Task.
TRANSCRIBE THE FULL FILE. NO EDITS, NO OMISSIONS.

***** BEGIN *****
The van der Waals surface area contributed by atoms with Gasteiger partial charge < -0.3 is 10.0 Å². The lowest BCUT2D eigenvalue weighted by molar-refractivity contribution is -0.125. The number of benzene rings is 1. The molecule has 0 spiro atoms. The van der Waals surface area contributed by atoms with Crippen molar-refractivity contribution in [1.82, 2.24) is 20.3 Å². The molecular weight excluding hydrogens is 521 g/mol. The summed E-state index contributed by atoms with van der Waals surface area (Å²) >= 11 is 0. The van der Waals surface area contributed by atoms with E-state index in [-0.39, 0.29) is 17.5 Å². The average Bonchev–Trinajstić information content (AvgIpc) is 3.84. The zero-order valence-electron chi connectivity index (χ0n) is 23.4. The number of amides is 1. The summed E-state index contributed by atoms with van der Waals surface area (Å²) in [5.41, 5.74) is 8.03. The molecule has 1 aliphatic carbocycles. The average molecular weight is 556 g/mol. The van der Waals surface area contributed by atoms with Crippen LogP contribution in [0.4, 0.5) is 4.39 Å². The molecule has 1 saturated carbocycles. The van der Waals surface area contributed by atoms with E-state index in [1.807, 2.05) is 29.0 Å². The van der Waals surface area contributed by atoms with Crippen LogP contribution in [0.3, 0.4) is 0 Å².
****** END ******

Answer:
The van der Waals surface area contributed by atoms with Gasteiger partial charge < -0.3 is 10.0 Å². The lowest BCUT2D eigenvalue weighted by molar-refractivity contribution is -0.125. The number of benzene rings is 1. The molecule has 0 spiro atoms. The van der Waals surface area contributed by atoms with Crippen molar-refractivity contribution in [1.82, 2.24) is 20.3 Å². The molecular weight excluding hydrogens is 521 g/mol. The summed E-state index contributed by atoms with van der Waals surface area (Å²) >= 11 is 0. The van der Waals surface area contributed by atoms with E-state index in [-0.39, 0.29) is 17.5 Å². The average Bonchev–Trinajstić information content (AvgIpc) is 3.84. The zero-order valence-electron chi connectivity index (χ0n) is 23.4. The number of amides is 1. The summed E-state index contributed by atoms with van der Waals surface area (Å²) in [5.41, 5.74) is 8.03. The molecule has 1 aliphatic carbocycles. The average molecular weight is 556 g/mol. The van der Waals surface area contributed by atoms with Crippen LogP contribution in [0.4, 0.5) is 4.39 Å². The molecule has 1 saturated carbocycles. The van der Waals surface area contributed by atoms with E-state index in [1.807, 2.05) is 29.0 Å². The van der Waals surface area contributed by atoms with Crippen LogP contribution in [0.3, 0.4) is 0 Å².